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Approximating Implicit and Explicit Mentalizing with Two Naturalistic Video-Based Tasks in Typical Development and Autism Spectrum Disorder

Abstract

Individuals with autism spectrum disorder (ASD) have been proposed to show greater impairments in implicit than explicit mentalizing. To test this proposition, we developed two comparable naturalistic tasks for a performance-based approximation of implicit and explicit mentalizing in 28 individuals with ASD and 23 matched typically developed (TD) participants. Although both tasks were sensitive to the social impairments of individuals with ASD, implicit mentalizing was not more dysfunctional than explicit mentalizing. In TD participants, performance on the tasks did not correlate with each other, whereas in individuals with ASD they were highly correlated. These findings suggest that implicit and explicit mentalizing processes are separable in typical development. In contrast, in individuals with ASD implicit and explicit mentalizing processes are similarly impaired and closely linked suggesting a lack of developmental specification of these processes in ASD.

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Acknowledgments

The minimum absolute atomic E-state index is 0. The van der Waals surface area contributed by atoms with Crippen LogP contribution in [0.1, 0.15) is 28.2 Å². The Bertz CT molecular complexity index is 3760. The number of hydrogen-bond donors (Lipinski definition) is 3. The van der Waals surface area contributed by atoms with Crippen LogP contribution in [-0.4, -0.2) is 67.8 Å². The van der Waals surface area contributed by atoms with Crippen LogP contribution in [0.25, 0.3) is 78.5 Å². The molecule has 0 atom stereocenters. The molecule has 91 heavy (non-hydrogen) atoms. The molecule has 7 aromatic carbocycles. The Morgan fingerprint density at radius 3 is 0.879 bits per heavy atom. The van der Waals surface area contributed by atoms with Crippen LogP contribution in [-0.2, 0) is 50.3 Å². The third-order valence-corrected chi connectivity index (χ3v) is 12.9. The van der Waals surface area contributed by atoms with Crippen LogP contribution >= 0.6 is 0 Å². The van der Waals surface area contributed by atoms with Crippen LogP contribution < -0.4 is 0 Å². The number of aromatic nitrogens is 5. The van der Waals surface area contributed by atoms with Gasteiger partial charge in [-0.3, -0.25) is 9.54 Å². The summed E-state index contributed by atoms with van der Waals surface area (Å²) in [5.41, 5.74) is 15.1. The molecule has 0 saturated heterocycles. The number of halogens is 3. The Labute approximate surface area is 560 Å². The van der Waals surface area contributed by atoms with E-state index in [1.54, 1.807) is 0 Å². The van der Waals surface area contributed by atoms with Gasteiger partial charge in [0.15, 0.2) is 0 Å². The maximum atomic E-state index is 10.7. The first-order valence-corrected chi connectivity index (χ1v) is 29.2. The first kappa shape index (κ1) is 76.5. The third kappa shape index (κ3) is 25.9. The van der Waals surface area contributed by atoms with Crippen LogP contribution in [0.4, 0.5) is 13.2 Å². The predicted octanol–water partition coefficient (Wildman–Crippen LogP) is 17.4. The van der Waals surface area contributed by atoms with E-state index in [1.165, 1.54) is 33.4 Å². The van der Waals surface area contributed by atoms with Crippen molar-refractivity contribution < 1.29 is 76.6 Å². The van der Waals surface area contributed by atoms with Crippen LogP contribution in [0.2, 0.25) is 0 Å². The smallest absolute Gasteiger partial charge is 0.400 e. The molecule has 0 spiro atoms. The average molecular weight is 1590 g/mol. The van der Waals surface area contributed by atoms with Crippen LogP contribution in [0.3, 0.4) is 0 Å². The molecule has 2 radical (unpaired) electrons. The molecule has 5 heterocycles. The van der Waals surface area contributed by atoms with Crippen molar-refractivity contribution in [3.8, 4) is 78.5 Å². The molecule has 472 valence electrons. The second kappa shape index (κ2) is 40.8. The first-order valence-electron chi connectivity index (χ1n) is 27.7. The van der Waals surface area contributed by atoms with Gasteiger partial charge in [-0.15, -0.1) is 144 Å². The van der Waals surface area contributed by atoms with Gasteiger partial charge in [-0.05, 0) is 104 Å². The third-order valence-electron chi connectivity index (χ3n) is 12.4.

We thank Joerg Schulze, member of the Computer and Media Service team (CMS) at the Humboldt University, for his advice and support with the production and postproduction of the film stimuli and the actors. We also thank our student research assistants for their help with the stimulus production and data acquisition. In addition, we would like especially our participants on the autism spectrum for their participation in the study. This work was supported by a Grant from the German Research Foundation (DFG; EXC 302).

Conflict of interest

The authors declare that they have no conflict of interest.

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Correspondence to Gabriela Rosenblau.

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Rosenblau, G., Kliemann, D., Heekeren, H.R. et al. Approximating Implicit and Explicit Mentalizing with Two Naturalistic Video-Based Tasks in Typical Development and Autism Spectrum Disorder. J Autism Dev Disord 45, 953–965 (2015). https://doi.org/10.1007/s10803-014-2249-9

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Keywords

  • Autism spectrum disorder
  • Cognition
  • Mentalizing
  • Behavioral assessment
  • Implicit